With regard to the baseline condition of the patients, and in coincidence with other studies, we found no differences between the groups.6,19 On the other hand, the patients that developed SM were comparatively younger – the difference coming close to statistical significance. The older age of patients who do not develop SM has been noted in other studies,16 though some authors have reported the opposite, i.e., septic dysfunction being observed in older individuals.6 The result obtained in our series may be due to the fact that we excluded patients with cardiac comorbidity, which are generally older individuals.

As to whether the origin of sepsis can influence the development of SM, we found no association, as commented above. The main infection site causing sepsis in our patient cohort corresponded to the urological tract, since this presentation involved lesser associated cardiac comorbidity (which constituted an exclusion criterion). Some studies have attempted to establish a causal relationship between lung infections and SM, though the acute respiratory distress syndrome that typically accompanies such infections often results in a degree of right ventricle failure.20

The patients with SM yielded a significantly higher SOFA score than those who did not develop SM. This was also noted in the study of Pulido et al.,6 and would reflect the presence of SM within the context of a greater number of failing organs. Curiously, there were no appreciable differences in APACHE II score between the two groups, though the influence of younger age in the APACHE II scoring system possibly compensates the differences, as has been observed in other studies.16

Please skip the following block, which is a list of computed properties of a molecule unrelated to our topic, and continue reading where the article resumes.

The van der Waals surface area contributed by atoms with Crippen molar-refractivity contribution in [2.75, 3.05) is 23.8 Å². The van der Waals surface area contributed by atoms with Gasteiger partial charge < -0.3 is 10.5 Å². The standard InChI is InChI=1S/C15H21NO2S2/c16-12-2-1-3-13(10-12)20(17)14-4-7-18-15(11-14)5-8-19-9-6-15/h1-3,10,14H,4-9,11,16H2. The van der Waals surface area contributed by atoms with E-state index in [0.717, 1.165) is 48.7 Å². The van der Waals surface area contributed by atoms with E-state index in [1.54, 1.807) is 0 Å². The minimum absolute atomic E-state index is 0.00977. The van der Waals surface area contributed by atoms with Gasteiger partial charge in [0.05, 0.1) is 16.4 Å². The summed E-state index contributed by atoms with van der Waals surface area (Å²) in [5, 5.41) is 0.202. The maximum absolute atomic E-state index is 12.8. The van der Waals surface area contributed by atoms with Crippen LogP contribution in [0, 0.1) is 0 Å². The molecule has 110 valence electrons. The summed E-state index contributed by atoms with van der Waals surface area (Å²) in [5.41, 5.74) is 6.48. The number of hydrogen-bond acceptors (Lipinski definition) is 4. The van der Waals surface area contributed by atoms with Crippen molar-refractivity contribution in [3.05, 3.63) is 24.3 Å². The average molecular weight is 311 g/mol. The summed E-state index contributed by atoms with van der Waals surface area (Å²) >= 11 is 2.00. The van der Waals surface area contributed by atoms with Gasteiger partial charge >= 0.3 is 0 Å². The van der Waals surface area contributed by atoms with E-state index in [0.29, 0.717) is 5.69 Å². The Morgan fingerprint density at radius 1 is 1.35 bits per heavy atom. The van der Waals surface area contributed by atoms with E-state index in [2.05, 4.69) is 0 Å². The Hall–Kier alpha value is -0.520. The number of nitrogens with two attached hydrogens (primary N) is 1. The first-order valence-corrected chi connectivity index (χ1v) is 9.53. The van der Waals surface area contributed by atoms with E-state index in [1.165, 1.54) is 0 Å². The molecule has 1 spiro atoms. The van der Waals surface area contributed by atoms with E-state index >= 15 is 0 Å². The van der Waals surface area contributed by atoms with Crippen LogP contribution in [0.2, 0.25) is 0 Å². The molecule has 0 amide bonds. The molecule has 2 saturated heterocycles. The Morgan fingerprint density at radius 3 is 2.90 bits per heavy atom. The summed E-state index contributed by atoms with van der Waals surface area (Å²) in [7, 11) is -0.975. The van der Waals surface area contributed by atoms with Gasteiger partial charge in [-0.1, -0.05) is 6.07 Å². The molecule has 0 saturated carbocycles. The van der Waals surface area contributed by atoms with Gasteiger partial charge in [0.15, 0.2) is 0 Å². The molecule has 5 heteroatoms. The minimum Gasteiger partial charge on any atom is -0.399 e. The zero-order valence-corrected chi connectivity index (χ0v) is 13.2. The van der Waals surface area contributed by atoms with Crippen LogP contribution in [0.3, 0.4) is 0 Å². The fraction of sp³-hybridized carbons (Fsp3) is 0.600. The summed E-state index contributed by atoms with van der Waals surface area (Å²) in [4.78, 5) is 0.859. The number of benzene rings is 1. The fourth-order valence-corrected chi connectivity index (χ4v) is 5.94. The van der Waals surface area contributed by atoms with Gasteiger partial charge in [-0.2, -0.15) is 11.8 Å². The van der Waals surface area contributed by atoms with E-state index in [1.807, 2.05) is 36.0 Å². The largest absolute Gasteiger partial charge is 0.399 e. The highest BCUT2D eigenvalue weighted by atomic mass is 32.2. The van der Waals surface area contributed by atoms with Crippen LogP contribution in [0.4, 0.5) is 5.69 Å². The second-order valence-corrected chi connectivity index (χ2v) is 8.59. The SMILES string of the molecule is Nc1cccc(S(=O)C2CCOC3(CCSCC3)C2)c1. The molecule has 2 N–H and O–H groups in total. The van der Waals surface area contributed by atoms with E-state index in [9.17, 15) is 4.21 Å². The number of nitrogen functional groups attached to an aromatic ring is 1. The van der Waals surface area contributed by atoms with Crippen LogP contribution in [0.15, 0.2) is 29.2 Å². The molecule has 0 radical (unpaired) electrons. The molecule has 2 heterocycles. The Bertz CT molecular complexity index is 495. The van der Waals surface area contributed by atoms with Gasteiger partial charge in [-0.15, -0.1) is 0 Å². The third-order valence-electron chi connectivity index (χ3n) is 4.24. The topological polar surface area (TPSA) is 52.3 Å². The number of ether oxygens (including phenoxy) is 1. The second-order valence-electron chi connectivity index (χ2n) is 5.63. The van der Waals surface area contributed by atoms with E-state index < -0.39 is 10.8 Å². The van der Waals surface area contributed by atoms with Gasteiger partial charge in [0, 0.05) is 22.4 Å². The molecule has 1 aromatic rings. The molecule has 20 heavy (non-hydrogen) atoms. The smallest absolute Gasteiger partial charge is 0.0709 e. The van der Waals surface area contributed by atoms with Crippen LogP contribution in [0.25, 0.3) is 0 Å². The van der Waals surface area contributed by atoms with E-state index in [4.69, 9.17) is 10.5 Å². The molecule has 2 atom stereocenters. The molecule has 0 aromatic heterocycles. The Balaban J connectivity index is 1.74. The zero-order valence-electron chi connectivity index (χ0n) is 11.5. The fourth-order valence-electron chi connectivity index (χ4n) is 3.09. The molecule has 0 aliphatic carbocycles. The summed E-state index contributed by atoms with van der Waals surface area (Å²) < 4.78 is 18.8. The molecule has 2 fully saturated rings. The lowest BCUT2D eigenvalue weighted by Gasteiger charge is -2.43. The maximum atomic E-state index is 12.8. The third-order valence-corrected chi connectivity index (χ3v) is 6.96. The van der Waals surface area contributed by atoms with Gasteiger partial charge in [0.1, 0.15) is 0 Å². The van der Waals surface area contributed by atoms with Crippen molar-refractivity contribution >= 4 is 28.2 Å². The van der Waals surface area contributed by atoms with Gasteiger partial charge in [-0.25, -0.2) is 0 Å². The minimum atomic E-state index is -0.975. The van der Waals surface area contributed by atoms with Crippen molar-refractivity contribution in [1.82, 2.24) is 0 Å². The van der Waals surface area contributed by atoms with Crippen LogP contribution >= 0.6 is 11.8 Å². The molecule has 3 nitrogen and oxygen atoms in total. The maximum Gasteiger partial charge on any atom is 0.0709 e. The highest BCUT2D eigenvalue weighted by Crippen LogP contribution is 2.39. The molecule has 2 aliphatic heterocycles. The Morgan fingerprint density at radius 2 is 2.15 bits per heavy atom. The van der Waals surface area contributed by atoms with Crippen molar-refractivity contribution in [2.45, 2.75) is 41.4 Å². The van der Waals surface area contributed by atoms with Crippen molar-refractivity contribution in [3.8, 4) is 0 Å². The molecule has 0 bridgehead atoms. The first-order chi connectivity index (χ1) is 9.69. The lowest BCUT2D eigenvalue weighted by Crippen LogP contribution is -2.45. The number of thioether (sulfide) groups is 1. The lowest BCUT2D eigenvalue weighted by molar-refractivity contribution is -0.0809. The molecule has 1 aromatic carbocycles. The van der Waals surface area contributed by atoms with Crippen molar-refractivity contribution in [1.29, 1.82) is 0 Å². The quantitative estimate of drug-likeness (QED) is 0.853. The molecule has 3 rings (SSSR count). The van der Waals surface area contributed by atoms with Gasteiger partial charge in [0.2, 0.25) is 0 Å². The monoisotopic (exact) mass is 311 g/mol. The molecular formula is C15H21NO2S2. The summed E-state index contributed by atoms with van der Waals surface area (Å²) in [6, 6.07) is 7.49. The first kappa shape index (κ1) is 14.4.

On analyzing the biochemical tissue inflammation and damage markers, we found the elevation of procalcitonin – as a systemic inflammatory mediator related to the severity of infectious processes and bacterial infection21 – to be an indicator of increased severity of tissue damage, hyperperfusion/hypoxia22 and augmented secondary inflammation. The reported increased incidence of thrombocytopenia23 in patients with SM is consistent with this. All the above supports the inclusion of SM within the multiorgan dysfunction syndrome associated to sepsis or septic shock.24 However, in our study other parameters that would be expected to point in this same direction failed to reach statistical significance, such as troponin and lactate. A study25 involving 93 patients suggests that natriuretic peptide elevation may be a reliable biochemical marker for predicting which patients will develop SM. In our cohort the natriuretic peptide values in the patients with SM were only slightly higher than those recorded among the patients without SM, and statistical significance was not reached. We observed no significant differences in parameters related to the level of tissue perfusion, such as lactate or central venous saturation; we are therefore unable to draw conclusions regarding the role of tissue perfusion in the physiopathology of SM.